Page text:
3 Types of Questions to Become More Coach-like

I started exploring coaching as a leadership habit about ten years ago. I saw a need for mentoring and coaching of junior leaders in my team. Other senior leaders and I developed a coaching program for mid-level leaders. Coaching is about helping others achieve goals, so please take time to read the post on teaching others how to set goals.

Coaching is an important leadership skill because it allows those you lead to learn to solve their own problems. It takes longer in the beginning than giving advice or solving other people’s problems. Coaching reduces the number of problems you need to solve. Use coaching when counseling or mentoring others. Coaching others requires study and practice. Use this post as a starting point.

When I say coaching, I mean: the process of helping another discover things they know to help make betters decisions, solve problems, and grow as a person and leader. Amplify counseling & mentoring using coaching skills. Coaching identifies gaps in knowledge, skill and resources while creating motivation. Their learning sticks better when they are motivated to study. As a supervisor, when you do all the problem-solving, every problem becomes yours to solve. Instead, ask coaching questions when employees bring you problems.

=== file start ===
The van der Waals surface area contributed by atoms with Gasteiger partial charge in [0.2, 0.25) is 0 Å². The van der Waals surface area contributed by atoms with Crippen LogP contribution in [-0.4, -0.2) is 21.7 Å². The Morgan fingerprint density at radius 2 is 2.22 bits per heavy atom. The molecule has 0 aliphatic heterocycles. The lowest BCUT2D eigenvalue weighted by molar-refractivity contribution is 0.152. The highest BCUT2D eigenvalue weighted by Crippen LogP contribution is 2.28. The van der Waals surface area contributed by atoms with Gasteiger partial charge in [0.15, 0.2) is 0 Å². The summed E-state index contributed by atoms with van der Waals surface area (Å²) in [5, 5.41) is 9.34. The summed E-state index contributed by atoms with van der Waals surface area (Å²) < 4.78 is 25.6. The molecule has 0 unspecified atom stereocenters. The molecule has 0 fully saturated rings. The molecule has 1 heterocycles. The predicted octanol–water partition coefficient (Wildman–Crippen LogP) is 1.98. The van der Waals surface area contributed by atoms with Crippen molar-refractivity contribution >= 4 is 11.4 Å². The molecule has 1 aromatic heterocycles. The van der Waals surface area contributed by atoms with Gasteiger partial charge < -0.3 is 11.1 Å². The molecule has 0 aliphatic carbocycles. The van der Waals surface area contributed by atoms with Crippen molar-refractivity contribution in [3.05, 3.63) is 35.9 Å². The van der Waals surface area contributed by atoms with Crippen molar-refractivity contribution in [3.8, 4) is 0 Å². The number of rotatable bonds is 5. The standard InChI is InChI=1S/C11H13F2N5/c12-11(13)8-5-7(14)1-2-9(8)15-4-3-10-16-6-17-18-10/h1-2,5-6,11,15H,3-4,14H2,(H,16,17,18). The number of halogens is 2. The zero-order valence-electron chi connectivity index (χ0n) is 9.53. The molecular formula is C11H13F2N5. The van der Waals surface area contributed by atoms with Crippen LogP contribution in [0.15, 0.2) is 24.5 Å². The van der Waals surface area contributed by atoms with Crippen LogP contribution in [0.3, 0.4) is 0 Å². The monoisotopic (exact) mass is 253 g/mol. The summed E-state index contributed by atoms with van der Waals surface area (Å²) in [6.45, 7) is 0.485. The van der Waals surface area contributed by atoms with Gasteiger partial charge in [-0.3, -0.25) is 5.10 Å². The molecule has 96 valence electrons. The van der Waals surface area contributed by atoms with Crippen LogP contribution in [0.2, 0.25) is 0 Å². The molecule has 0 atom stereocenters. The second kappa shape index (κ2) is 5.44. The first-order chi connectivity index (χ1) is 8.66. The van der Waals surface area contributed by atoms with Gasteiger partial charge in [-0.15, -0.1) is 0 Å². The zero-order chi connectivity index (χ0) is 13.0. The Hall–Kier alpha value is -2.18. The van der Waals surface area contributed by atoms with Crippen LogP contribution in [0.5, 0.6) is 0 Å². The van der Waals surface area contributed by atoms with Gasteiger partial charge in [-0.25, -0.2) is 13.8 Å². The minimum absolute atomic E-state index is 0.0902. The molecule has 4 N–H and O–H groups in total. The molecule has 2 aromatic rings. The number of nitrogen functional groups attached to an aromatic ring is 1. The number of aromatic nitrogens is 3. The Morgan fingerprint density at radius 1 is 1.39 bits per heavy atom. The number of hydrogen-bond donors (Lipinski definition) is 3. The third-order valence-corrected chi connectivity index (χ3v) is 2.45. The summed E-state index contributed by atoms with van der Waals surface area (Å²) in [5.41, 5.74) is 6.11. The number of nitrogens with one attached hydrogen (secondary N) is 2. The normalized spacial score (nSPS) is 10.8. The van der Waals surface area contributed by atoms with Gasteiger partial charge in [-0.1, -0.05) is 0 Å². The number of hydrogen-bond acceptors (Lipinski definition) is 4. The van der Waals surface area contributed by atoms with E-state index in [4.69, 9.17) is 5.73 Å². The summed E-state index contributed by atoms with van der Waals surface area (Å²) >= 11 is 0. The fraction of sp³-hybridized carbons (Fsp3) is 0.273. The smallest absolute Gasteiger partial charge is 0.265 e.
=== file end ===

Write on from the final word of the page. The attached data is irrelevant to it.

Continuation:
As a mentor, it is easy to start offering advice in sessions. While this seems like the job of a mentor, it really is about helping the person discover things on their own. Coaching questions help identify what your protégé knows what they need to learn, and provides motivation to seek to acquire necessary skills and knowledge.

A few years ago, I took advantage of a leadership coaching exchange offered to members of a professional. It helped me understand how powerful coaching could be. My coach, Martha, was full of questions. Early in the process, I thanked her for her on issues. She always reminded me that I developed the answers to my problems; she simply facilitated the development. Martha may have been technically correct in her observation, however her skillful application of questions and bits of information were essential to that discovery.

Sometimes the only way to the top is to climb. A coach helps the climber see what is possible and allows the other person to make the journey.
-Photo by Allan Mas on Pexels.com

Good coaching questions are important for the process. As I researched coaching questions, I found three types: starting questions, process questions, and achievement questions. Starting questions help you find out about the problem, why it is a problem, and if it is within the control of the person to fix it (hint: there are lots of ways to fix a problem and that person probably has an answer to fix it). Examples include: